Anonymous

          Cromwell movie from 1970 had pike battles, but it wasn't as good and detailed as the one in Alatriste.

          https://i.imgur.com/21SYtor.jpeg

          >Swiss pike square defeated the French cavalry
          >Landschnekt added shot to the pike square to defeat the Swiss
          >Spanish tercio added mobile musket bastions and shield-bearers to the mix to defeat the Landschnekt
          >Sweden turned the square into a line with highly mobile artillery to defeat the Spanish
          Until the maxim gun and QF artillery changed warfare forever, was there any other major leaps in dominant tactics between the 1630s and 1880s? Gustav Adolphus seems to have set the stage for the next quarter millenium of warfare.

          His Majesty Gustav Adolf started to utilise trench warfare (sort of - he wasn't first tho', ukrainian Cossacks did it too, but he was first in westerm Europe) against polish cavalry for his pikemen and musketeer block were no match for them in open field.

        • 2 weeks ago
          Anonymous

          I was baffled by this movie. It felt like a bunch of completely disconnected events, like an episodic TV series but you removed half the episodes, and then put them together to make a movie.

          • 2 weeks ago
            Anonymous

            that's what happens when you try to condense a 5 (at the time) novel series into a 2 hour movie
            it'd be like trying to make a two hour movie about sharpe, but 75% of the movie is condensed 3 minute episodic summaries of each book
            i really cannot fathom the idiocy involved in whoever came up with that idea
            each book in the series would have made a perfect self contained movie
            i got monkey pawed hard on this

      • 2 weeks ago
        Anonymous

        because most people in media don't care about history and instead try to paint everythin pre-"enlightenment" as les evil dark ages

  13. 2 weeks ago
    Anonymous

    If pike and shot was so great, why did the Ottomans never adopt it?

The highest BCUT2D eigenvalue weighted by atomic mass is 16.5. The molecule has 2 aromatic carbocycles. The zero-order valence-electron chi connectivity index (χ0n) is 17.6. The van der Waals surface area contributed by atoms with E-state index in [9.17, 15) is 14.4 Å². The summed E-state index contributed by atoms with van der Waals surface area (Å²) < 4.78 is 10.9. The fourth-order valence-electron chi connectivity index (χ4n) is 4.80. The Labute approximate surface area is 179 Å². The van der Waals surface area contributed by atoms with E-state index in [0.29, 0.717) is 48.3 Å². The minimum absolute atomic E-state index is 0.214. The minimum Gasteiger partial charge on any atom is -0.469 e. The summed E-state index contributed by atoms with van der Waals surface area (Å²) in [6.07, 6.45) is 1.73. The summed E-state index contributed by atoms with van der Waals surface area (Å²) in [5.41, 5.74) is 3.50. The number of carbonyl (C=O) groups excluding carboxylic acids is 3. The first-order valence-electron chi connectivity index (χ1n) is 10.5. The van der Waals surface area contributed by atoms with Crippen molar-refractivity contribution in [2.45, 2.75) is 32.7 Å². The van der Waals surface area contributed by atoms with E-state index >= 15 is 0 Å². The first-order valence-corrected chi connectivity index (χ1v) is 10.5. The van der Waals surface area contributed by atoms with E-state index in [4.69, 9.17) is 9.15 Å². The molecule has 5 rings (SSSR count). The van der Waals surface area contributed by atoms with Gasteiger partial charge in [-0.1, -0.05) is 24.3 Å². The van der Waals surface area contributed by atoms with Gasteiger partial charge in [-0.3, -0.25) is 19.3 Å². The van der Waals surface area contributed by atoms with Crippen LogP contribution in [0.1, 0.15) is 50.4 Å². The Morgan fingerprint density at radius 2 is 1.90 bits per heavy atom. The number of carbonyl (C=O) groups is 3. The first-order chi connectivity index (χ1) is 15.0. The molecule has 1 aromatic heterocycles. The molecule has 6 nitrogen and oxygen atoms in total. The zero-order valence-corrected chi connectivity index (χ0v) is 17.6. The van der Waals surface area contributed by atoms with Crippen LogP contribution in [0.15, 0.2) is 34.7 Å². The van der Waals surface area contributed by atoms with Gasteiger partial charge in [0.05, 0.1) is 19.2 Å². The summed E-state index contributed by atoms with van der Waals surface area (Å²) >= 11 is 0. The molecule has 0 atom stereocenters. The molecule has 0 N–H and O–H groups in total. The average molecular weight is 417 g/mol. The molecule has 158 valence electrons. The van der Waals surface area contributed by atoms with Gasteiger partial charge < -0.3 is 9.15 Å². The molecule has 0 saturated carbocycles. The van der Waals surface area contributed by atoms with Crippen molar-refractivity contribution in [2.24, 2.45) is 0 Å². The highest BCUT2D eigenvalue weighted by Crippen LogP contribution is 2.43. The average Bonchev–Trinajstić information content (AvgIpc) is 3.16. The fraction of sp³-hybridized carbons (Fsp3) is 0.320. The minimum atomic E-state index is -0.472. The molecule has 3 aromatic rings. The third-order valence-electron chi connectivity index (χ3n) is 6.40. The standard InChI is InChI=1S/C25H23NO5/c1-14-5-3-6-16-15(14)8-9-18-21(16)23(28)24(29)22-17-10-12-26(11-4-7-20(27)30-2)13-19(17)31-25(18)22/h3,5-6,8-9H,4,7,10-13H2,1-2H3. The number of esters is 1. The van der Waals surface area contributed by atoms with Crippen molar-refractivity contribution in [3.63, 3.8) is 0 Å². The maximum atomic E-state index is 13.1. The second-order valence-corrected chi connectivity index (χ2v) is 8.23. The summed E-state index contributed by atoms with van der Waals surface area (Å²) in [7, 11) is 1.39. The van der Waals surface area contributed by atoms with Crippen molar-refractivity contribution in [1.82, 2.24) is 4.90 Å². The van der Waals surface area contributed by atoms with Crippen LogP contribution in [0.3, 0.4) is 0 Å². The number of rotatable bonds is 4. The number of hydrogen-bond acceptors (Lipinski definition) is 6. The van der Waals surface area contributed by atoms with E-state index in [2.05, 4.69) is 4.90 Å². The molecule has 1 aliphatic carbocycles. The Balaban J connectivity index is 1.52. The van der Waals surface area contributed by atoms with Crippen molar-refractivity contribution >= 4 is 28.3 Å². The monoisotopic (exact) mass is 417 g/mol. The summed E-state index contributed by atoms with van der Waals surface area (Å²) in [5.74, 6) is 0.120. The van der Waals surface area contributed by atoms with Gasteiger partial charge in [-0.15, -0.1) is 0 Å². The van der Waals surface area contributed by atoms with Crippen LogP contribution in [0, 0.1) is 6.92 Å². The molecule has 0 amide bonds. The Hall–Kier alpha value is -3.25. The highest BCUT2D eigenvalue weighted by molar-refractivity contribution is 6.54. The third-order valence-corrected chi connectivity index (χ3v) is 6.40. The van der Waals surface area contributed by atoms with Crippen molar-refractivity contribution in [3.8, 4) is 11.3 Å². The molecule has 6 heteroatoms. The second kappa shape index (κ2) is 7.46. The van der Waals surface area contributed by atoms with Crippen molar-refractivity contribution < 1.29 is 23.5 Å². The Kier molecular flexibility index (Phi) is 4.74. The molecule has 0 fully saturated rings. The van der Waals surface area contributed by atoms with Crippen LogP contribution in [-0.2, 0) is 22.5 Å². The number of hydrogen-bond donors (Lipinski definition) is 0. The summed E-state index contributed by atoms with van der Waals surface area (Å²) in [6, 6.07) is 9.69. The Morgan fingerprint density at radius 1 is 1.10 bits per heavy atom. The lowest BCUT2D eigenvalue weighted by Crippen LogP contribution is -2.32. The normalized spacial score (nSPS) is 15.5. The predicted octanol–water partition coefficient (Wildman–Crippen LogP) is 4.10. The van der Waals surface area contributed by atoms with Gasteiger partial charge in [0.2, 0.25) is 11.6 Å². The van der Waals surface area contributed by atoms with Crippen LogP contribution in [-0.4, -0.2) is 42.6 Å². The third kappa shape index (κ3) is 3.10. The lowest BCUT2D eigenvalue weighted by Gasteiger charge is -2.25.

• 2 weeks ago
      Anonymous

      Because the Ottomans were a moron pile of multiethnic shitters ruled by israelites and homosexuals.

  14. 2 weeks ago
    Anonymous

    added shot to the pike square to defeat the Swiss
    Landsknecht did no such thing, they where just a cheap copy of the Swiss, pike and shot was a Spanish thing.

    • 2 weeks ago
      Anonymous

      They absolutely integrated shot in a formalized matter. By 1517 it was an imperial decree and all other missle weapons were abolished in favor of firearms.

  15. 2 weeks ago
    Anonymous

    French and Milanese heavy cavalry were beaten badly multiple times by English archers and men-at-arms

  16. 2 weeks ago
    Anonymous

    A ukraine thread died for this shit

    • 2 weeks ago
      Anonymous

      Modern warfare is cringe and gay. I'm only here to discuss self defense and pre-WW2 kino.

  17. 2 weeks ago
    Anonymous

    Napoleonic supply depots and American Civil War railroads don't count as tactical, but they did change the foraging meta which significantly changed strategy.

    • 2 weeks ago
      Anonymous

      >Napoleonic supply depots
      I'm ignorant about the subject, would you care to elaborate?

  18. 2 weeks ago
    Anonymous

    Yes. Socket Bayonets meant that you didn't need tercios because your muskets could fend off cavalry charges. Socket bayonets are why they stopped using pike and shot.

    • 2 weeks ago
      Anonymous

      the effectiveness of shot is what killed off the pike
      tercios were already getting taken apart by linear firing lines and everybody was upping the ratio of shot to pike
      the socket bayonet was just the final nail in the coffin for the pike

  19. 2 weeks ago
    Anonymous

    Bayonets were fricking stupid.
    >use black powder for shooting
    >put bp in barrel
    >bp doesn't work wet
    >put KNIFE at barrel opening?!?
    >stab dude
    >blood go everywhere
    >barrel gets blood in it
    >bp gets blood in it
    >can't shoot
    Just shoot them and stab the nearby ones with a long sword, stupid

    • 2 weeks ago
      Anonymous

      Never post again.

  20. 2 weeks ago
    Anonymous

    How did the cavalry respond during that period to actually counter the blocks of a hundred guys with big anti-cavalry spears?

    • 2 weeks ago
      Anonymous

      converted to carrying pistols instead of relying on shock
      then they transitioned back to shock after blocks of pikemen went out of favor/vulnerability to other cavalry who relied on shock

      • 2 weeks ago
        Anonymous

        Most cavalry would shoot a pistol volley or 3 at close range and then charge in. Really heavily armored cavalry could just charge straight in, but that was expensive and uncommon. The Poles had really long lances and could use those to charge in. You could also ride around a pike square and try to get in behind them.
        "Common knowledge" online will tell you that pikemen or horse archers are invincible, but that was far from the truth.

        Did the old style of basically a knight on horseback ever really go away then? A lot of the pike and shot/early modern stuff I've looked into makes it seem as if the pike square basically killed off that kind of heavy armored cav.

        • 2 weeks ago
          Anonymous

          Heavy cavalry never really went completely out of fashion because its a big force multiplier for competent soldiers. After some time humans simply replaced the horse with the tank.

        • 2 weeks ago
          Anonymous